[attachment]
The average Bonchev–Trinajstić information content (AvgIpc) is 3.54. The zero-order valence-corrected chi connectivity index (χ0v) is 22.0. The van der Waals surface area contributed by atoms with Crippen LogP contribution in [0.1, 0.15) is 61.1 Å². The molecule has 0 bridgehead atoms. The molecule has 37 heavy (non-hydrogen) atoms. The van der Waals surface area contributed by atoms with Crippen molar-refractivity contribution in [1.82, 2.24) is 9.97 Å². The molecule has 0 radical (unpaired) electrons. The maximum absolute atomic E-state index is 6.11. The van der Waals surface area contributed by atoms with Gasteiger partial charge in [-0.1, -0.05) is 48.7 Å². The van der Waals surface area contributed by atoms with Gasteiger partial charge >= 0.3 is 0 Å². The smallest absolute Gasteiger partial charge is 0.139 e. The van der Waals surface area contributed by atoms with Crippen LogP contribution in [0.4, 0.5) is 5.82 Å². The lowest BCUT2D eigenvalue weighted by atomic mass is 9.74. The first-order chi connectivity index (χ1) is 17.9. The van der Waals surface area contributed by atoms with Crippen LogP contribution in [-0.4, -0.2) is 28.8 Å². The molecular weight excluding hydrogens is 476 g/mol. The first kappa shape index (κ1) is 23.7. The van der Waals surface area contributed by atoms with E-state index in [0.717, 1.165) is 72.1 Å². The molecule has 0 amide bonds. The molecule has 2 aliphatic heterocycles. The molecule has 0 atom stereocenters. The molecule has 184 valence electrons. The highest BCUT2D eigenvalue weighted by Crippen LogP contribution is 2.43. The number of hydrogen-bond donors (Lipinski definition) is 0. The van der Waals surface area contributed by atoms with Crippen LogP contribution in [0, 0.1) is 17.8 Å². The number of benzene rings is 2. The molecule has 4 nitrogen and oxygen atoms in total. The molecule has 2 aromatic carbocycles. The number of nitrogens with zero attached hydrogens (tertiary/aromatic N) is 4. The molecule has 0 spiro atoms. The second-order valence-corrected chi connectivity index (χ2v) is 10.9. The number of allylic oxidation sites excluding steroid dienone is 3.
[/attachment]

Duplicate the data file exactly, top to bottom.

The average Bonchev–Trinajstić information content (AvgIpc) is 3.54. The zero-order valence-corrected chi connectivity index (χ0v) is 22.0. The van der Waals surface area contributed by atoms with Crippen LogP contribution in [0.1, 0.15) is 61.1 Å². The molecule has 0 bridgehead atoms. The molecule has 37 heavy (non-hydrogen) atoms. The van der Waals surface area contributed by atoms with Crippen molar-refractivity contribution in [1.82, 2.24) is 9.97 Å². The molecule has 0 radical (unpaired) electrons. The maximum absolute atomic E-state index is 6.11. The van der Waals surface area contributed by atoms with Gasteiger partial charge in [-0.1, -0.05) is 48.7 Å². The van der Waals surface area contributed by atoms with Gasteiger partial charge >= 0.3 is 0 Å². The smallest absolute Gasteiger partial charge is 0.139 e. The van der Waals surface area contributed by atoms with Crippen LogP contribution in [0.4, 0.5) is 5.82 Å². The lowest BCUT2D eigenvalue weighted by atomic mass is 9.74. The first-order chi connectivity index (χ1) is 17.9. The van der Waals surface area contributed by atoms with Crippen LogP contribution in [-0.4, -0.2) is 28.8 Å². The molecular weight excluding hydrogens is 476 g/mol. The first kappa shape index (κ1) is 23.7. The van der Waals surface area contributed by atoms with E-state index in [0.717, 1.165) is 72.1 Å². The molecule has 0 amide bonds. The molecule has 2 aliphatic heterocycles. The molecule has 0 atom stereocenters. The molecule has 184 valence electrons. The highest BCUT2D eigenvalue weighted by Crippen LogP contribution is 2.43. The number of hydrogen-bond donors (Lipinski definition) is 0. The van der Waals surface area contributed by atoms with Crippen LogP contribution in [0, 0.1) is 17.8 Å². The number of benzene rings is 2. The molecule has 4 nitrogen and oxygen atoms in total. The molecule has 2 aromatic carbocycles. The number of nitrogens with zero attached hydrogens (tertiary/aromatic N) is 4. The molecule has 0 spiro atoms. The second-order valence-corrected chi connectivity index (χ2v) is 10.9. The number of allylic oxidation sites excluding steroid dienone is 3.